Another advantage is the box 10 can be produced from fully recyclable materials, thereby enhancing the “green” factor. The construction can also prevent heating from direct sunlight, when a sun reflecting fabric is used. The box 10 can be re-used many times, thereby reducing costs to the grower per use. The boxes can be conveniently and easily stacked for handling in pallets, thereby providing significant savings in handling, storage and transportation.

FIG. 2 illustrates a top panel (cover) constructed of foamed material 14 joined with fabric material 16. The foamed material 14 is constructed of a crisscross array of strengthening ribs 18. In one construction, the panel is a relatively thin sheet with the ribs 18 extending along the length and width of the sheet. Alternatively, the ribs 18 border open windows 17, which are covered by the fabric material 16. The fabric material 16 may be joined to just one side of the foamed material 14, or to both sides (forming a sandwich construction). The fabric material 16 is relatively non-porous. This construction is used not just for the cover but also for the long sides and bottom panel of the box in FIG. 1.

FIGS. 6-7 illustrate an end panel 20 (short sides of the box in FIG. 1), also constructed of foamed material 14 joined with fabric material 16. The foamed material 14 is constructed of a crisscross array of strengthening ribs 18 with open windows 22 bordered by the ribs 18. The fabric material 16 is porous comprising a multiplicity of vent holes 24. The fabric material 16 is joined over the foamed material 14 and the vent holes 24 allow for air flow through the windows 22. One or more windows may be closed (as indicated by reference numeral 32), that is, the foamed material 14 is left between the ribs 18. Again, fabric material 16 may be joined to one or both sides of foamed material 14.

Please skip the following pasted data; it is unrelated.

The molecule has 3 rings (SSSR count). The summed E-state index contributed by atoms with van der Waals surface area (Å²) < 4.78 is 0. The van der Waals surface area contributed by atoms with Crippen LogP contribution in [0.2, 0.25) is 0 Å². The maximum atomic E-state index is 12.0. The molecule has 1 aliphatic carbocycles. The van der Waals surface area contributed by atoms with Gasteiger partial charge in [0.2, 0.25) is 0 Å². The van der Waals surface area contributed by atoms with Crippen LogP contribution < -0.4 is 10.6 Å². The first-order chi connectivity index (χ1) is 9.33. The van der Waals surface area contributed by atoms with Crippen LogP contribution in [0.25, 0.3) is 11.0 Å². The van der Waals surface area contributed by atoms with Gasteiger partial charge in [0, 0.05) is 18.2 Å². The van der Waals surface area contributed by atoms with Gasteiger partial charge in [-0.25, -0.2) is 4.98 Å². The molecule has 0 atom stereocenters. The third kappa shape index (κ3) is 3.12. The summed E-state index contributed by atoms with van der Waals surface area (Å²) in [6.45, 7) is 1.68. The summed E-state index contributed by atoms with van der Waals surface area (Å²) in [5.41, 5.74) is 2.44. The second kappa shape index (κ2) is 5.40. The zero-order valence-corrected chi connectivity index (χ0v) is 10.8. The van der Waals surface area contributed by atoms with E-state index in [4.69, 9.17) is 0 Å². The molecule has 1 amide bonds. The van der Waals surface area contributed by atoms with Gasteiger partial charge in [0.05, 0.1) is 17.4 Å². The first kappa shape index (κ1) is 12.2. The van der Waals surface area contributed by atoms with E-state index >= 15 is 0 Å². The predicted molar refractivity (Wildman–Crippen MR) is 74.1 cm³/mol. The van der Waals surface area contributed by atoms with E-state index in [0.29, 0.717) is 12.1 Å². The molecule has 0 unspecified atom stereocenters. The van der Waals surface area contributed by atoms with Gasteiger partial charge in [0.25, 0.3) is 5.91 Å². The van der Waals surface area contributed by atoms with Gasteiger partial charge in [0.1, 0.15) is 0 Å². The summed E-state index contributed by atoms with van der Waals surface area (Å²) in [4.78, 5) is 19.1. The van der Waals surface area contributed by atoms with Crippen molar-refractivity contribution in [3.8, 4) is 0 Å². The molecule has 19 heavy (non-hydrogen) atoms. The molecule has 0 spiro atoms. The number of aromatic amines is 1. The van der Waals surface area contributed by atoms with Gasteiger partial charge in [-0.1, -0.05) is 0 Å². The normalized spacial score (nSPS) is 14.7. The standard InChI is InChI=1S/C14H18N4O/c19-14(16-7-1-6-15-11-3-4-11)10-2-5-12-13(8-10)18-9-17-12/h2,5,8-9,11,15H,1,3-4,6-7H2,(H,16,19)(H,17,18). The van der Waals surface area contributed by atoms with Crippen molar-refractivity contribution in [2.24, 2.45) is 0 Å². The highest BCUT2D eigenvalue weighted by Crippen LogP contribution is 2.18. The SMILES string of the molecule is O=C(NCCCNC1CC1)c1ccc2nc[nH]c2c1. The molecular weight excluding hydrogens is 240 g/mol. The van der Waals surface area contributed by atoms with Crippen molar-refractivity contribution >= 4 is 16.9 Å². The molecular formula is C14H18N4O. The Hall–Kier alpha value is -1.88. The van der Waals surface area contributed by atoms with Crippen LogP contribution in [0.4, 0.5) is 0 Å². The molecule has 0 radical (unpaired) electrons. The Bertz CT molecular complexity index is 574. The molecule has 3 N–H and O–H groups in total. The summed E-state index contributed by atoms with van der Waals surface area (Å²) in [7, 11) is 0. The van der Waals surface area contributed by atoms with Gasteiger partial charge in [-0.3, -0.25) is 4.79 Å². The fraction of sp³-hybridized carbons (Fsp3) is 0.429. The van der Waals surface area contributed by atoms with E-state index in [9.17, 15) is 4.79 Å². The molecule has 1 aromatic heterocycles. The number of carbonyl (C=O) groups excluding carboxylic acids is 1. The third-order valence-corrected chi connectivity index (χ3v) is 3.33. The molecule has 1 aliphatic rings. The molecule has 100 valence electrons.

It is noted that in the art of packing and transporting perishables, the perishables are generally cooled to prolong shelf-life. Rapid cooling of perishables is typically used, which involves either forced-air cooling or vacuum cooling or a combination of both. Hot air given off by the perishables is drawn out of the box and fresh, chilled air is introduced into the box. In the prior art, the exchange of hot and cold air flows through holes in the cardboard. In the present invention, the flow is through vent holes 24.

An advantage of the present invention over the prior art is that the flat weft threads of the fabric material 16 tend to twist (that is, the diameter of the vent holes increases) upon forced entry of chilled air (thereby enabling rapid entry of the chilled air), but twist back afterwards (that is, after termination of forced air flow) to make the porosity of the vent holes 24 smaller than the holes of the prior art. The result is that for rapid cooling the total area available for chilled air flow through vent holes 24 is the same as or greater than the area of the holes of the prior art (thereby achieving a rapid time for cooling), but the area is significantly less than the prior art (thereby achieving a longer time for cooling loss) during storage and transportation, thereby prolonging shelf-life.

The end panel 20 may include a handle 26, which may be molded as a continuous unitary piece extending from ribs 18. As seen more in detail in FIG. 5, the sides of end panel 20 and of long side panels 34 include joint members 28 for attaching to one another at the corners of the box. The joint members 28 may include one or more hinge sockets 30 vertically aligned with each other with a pin 36 placed through the hinge sockets 30. This construction is modular, which saves on shipping costs, and provides a collapsible box (when there is no top and bottom) as seen in FIG. 4. This construction also protects the box from crushing. The cover and bottom panel may be attached by a snap connection to the four side panels or by fasteners or any other suitable method.